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Thursday, July 31, 2014

You do not always know how profound your support can be for families in need


It was three years ago when the United Nations estimated that 50,000 people in Mynamar, a small country in Southeast Asia, were displaced due to conflict between the Kachin Independence Organisation (KIO) and the Myanmar government.

Ever since, HOPE international Development Agency has been working to provide life-saving support to internally displaced people living in an informal camp in Kachin state.

Recently, we met with one of our female staff that had just visited a camp of families displaced by conflict in Myanmar. With great emotion she tearfully recalled how dramatically our support has positively impacted these families. She described how when violence broke out between the Kachin Independence Organisation (KIO) and the Myanmar government, families did not know what to do or where to go to flee the violence. So they withdrew to the borderlands of Myanmar, literally a stone's throw from China.

Unfortunately, these families did not realize that by fleeing into KIO territory, larger international organizations that usually provide support in refugee camps were not able to access the area to provide any relief support. So for many, many months, families languished in the camps with no outside support. They had fled from their homes empty handed, and when they arrived at a place that felt safer than where they left, there was no help: no shelter, no food rations, no water.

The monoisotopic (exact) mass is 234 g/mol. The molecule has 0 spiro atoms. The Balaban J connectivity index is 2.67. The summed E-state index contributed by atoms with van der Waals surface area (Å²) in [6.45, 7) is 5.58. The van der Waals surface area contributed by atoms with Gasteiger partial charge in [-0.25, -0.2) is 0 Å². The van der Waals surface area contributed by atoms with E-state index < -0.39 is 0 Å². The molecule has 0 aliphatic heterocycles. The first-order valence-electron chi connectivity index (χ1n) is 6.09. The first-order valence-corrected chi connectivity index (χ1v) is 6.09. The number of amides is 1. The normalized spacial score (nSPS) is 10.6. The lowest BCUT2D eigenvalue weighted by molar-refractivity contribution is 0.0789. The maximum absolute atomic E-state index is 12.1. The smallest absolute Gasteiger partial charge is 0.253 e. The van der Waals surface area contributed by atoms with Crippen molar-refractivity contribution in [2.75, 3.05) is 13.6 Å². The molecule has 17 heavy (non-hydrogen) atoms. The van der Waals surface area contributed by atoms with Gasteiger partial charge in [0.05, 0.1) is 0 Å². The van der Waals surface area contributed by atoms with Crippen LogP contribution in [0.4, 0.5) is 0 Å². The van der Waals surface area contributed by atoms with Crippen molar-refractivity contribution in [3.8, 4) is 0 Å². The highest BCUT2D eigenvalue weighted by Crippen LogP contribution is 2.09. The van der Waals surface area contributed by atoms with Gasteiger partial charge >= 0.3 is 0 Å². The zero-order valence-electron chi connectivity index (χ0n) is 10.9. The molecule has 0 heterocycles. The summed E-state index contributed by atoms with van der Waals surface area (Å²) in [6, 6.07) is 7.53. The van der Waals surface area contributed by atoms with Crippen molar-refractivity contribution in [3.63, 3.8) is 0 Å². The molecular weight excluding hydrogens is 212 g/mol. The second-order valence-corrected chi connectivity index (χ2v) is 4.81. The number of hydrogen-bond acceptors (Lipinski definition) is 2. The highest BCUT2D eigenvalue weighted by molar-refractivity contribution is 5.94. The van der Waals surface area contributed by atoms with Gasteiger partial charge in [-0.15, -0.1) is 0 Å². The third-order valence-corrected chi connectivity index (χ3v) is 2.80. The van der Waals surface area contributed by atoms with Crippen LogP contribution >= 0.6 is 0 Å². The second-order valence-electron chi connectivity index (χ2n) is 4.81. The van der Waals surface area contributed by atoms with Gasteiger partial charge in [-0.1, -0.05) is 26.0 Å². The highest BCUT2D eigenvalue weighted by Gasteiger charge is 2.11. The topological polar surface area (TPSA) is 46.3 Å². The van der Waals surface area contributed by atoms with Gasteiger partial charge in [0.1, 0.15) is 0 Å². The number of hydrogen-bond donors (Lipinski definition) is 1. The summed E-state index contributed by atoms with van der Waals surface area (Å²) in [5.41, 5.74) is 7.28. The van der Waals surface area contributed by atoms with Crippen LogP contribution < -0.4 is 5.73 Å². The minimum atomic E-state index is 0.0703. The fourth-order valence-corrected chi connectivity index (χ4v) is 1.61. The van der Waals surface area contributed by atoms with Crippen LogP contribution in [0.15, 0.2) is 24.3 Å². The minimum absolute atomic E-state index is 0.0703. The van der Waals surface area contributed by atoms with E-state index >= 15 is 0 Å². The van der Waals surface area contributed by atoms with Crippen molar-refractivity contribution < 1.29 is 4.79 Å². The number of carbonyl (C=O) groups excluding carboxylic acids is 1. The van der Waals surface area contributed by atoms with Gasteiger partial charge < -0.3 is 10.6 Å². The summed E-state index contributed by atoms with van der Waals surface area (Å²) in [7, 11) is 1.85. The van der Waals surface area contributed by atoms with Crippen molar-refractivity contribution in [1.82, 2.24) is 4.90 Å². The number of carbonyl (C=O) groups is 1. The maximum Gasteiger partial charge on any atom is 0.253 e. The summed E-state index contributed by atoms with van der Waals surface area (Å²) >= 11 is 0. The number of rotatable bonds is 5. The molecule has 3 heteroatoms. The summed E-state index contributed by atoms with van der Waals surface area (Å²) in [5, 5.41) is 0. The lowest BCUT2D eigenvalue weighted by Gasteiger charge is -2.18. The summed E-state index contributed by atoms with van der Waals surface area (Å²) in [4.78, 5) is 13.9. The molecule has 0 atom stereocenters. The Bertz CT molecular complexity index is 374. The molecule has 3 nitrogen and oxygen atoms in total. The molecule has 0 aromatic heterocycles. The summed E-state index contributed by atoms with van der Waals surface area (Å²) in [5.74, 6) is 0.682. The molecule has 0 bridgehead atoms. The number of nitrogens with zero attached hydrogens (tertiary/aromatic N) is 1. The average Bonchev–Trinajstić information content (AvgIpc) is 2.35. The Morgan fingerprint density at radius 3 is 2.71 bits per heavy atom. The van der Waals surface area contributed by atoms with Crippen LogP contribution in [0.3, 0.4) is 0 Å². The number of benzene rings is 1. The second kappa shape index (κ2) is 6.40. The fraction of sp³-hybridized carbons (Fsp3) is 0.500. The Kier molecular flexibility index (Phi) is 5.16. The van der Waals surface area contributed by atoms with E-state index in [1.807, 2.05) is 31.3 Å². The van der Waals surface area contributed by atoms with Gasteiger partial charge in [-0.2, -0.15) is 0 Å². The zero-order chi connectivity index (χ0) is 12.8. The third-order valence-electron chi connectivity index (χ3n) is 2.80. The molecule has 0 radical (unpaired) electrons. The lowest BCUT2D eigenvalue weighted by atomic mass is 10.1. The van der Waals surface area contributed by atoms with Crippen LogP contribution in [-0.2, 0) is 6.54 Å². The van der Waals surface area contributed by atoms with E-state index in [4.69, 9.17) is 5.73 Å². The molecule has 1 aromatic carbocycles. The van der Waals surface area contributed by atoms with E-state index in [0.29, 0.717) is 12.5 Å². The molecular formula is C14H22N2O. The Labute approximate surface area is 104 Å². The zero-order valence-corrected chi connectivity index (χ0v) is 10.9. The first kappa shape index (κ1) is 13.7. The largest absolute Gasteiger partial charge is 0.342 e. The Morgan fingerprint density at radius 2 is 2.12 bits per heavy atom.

It was a tragedy, and when we heard about the situation, we responded. We knew that our support was relatively small in comparison to the great need, but we also knew that we could not stand by as these displaced families suffered.

What we did not know at the time was that our support served as a catalyst for other international organizations to also move in and support these families. Since then, many other organizations saw that it was possible to access the area where these families are, and are now also providing life saving food, shelter, water, and latrines.

Listening to our colleague, we were reminded that we do not always know how profoundly our support will impact mothers and their children who have fled from violence. No matter how many emergencies that families are facing all around the world, we know that we will continue to provide whatever support we can. And when that support is able to somehow make it possible for others to help these families as well, we are profoundly humbled and moved knowing that somehow what we did helped reach more than we ever hoped or imagined.

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